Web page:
Eight-year-old 92.9/Dave FM has always fashioned itself as the adult rock station in town. Although ratings were usually modest at best for such a strong signal, it was able to sell its sophisticated, high-income listener profile.
A year ago, the station was riding a respectable 4 share in the Arbitrons. That made it top 10 overall and in the 25-54 demographic.
But the bottom has fallen out the past 12 months in a way seldom seen before in recent times in Atlanta radio. So far in 2012, it has averaged a mere 1.5 share, meaning a whopping 63 percent dropoff in listeners. You can argue methodology issues with Arbitron’s rating system (who doesn’t?) but no other station saw anything close to that level of loss this past year. [Program director Scott Jameson was let go Tuesday.]
So what’s wrong?
The most obvious place to go is the music, since the personalities, outside of mornings, have not changed.
The format in radio parlance has been called adult alternative. This means a loftier type of rock that doesn’t include the heavy metal and harder-edged stuff. U2, the Police and Dave Matthews have been core artists since day one. Sometimes, the station would play more currents, sometimes more from the 1970s. Right now, it’s one a 1980s kick, airing all-80s during the weekends.
I asked the radio geeks over at radio-info.com for their sage thoughts. Here’s a sampling:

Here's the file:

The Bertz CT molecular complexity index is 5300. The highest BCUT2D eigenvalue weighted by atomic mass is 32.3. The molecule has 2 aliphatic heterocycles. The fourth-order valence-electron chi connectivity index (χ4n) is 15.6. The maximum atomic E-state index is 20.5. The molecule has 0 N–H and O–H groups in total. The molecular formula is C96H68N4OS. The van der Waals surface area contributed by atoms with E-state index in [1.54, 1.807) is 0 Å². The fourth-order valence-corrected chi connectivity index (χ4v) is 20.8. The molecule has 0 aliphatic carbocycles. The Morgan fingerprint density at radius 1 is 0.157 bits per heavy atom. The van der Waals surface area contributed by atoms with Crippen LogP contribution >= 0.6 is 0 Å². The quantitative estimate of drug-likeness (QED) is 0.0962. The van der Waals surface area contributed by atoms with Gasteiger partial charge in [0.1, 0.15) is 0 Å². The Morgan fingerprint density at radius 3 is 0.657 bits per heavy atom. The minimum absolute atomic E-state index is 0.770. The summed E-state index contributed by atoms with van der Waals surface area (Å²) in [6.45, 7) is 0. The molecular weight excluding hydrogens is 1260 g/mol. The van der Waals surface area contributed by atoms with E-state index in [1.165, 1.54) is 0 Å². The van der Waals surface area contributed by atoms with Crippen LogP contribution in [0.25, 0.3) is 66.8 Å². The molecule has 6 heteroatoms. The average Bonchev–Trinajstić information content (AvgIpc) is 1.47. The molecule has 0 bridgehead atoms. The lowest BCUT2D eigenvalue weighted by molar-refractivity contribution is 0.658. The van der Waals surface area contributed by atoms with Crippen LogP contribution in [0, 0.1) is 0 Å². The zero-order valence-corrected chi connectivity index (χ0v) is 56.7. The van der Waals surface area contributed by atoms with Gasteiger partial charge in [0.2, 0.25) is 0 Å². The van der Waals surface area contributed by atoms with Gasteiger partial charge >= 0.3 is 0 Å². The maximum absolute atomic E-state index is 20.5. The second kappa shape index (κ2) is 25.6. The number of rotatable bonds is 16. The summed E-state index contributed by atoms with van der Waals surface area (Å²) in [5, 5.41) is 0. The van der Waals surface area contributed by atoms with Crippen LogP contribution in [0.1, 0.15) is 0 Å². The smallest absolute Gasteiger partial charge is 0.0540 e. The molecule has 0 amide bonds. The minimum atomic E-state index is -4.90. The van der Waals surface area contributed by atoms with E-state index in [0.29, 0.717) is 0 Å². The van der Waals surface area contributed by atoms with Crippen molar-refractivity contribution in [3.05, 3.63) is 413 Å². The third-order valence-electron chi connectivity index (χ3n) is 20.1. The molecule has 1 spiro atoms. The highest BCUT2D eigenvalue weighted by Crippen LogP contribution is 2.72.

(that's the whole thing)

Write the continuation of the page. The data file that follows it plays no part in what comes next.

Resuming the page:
From what I can tell with my resources, they lost a few heavy users…meaning there was a PPM panel change. [PPM means "portable people meter the item Arbitron users carry around to pick up radio signals.] It is truly amazing how losing just 2 or 3 meters can screw a station over.
With that said, why aren’t current panelists tuning in? The station is all over the place. I consider myself a fairly knowledgeable radio person, but I’m not sure how I would even define their format at this point. It is so all over the place. Also, while Steve Craig, Sully, Margot are above average jocks, they’re not “stars.” Mara is a star and compared to the rest of the station her ratings back that up. Steve & Sully would be better suited to middays or nights. Steve isn’t a morning show anchor and Sully isn’t a strong enough afternoon talent. So with the music being all over the place along with personalities that are just “above average”, there is no reason to tune in.